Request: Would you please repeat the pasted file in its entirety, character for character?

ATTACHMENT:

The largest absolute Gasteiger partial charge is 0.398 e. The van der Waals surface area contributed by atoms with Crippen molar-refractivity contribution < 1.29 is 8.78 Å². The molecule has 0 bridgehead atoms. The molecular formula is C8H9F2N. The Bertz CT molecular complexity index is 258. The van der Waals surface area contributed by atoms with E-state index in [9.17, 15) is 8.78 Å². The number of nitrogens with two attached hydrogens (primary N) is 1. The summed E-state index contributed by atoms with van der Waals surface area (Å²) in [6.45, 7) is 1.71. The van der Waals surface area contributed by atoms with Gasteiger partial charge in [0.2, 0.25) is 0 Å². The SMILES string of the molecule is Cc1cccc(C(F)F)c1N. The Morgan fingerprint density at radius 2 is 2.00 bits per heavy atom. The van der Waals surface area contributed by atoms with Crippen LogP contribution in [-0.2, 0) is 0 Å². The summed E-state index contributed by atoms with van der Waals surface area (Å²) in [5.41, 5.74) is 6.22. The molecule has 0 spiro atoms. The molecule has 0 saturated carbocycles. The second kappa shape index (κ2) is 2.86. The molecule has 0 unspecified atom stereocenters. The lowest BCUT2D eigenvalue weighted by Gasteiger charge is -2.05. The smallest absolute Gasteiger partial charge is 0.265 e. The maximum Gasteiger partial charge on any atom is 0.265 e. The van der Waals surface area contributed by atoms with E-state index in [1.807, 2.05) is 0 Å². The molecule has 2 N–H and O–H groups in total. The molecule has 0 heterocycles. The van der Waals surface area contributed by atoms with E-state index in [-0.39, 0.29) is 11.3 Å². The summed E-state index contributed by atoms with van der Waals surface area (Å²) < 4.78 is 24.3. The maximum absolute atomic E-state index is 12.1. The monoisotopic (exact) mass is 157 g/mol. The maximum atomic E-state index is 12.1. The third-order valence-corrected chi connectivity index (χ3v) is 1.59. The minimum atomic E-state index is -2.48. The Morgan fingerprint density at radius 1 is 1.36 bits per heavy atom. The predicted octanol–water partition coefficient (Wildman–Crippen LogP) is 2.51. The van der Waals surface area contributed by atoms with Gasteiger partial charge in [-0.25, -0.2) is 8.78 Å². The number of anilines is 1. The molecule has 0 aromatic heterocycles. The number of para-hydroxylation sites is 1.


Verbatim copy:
The largest absolute Gasteiger partial charge is 0.398 e. The van der Waals surface area contributed by atoms with Crippen molar-refractivity contribution < 1.29 is 8.78 Å². The molecule has 0 bridgehead atoms. The molecular formula is C8H9F2N. The Bertz CT molecular complexity index is 258. The van der Waals surface area contributed by atoms with E-state index in [9.17, 15) is 8.78 Å². The number of nitrogens with two attached hydrogens (primary N) is 1. The summed E-state index contributed by atoms with van der Waals surface area (Å²) in [6.45, 7) is 1.71. The van der Waals surface area contributed by atoms with Gasteiger partial charge in [0.2, 0.25) is 0 Å². The SMILES string of the molecule is Cc1cccc(C(F)F)c1N. The Morgan fingerprint density at radius 2 is 2.00 bits per heavy atom. The van der Waals surface area contributed by atoms with Crippen LogP contribution in [-0.2, 0) is 0 Å². The summed E-state index contributed by atoms with van der Waals surface area (Å²) in [5.41, 5.74) is 6.22. The molecule has 0 spiro atoms. The molecule has 0 saturated carbocycles. The second kappa shape index (κ2) is 2.86. The molecule has 0 unspecified atom stereocenters. The lowest BCUT2D eigenvalue weighted by Gasteiger charge is -2.05. The smallest absolute Gasteiger partial charge is 0.265 e. The maximum Gasteiger partial charge on any atom is 0.265 e. The van der Waals surface area contributed by atoms with E-state index in [1.807, 2.05) is 0 Å². The molecule has 2 N–H and O–H groups in total. The molecule has 0 heterocycles. The van der Waals surface area contributed by atoms with E-state index in [-0.39, 0.29) is 11.3 Å². The summed E-state index contributed by atoms with van der Waals surface area (Å²) < 4.78 is 24.3. The maximum absolute atomic E-state index is 12.1. The monoisotopic (exact) mass is 157 g/mol. The maximum atomic E-state index is 12.1. The third-order valence-corrected chi connectivity index (χ3v) is 1.59. The minimum atomic E-state index is -2.48. The Morgan fingerprint density at radius 1 is 1.36 bits per heavy atom. The predicted octanol–water partition coefficient (Wildman–Crippen LogP) is 2.51. The van der Waals surface area contributed by atoms with Gasteiger partial charge in [-0.25, -0.2) is 8.78 Å². The number of anilines is 1. The molecule has 0 aromatic heterocycles. The number of para-hydroxylation sites is 1.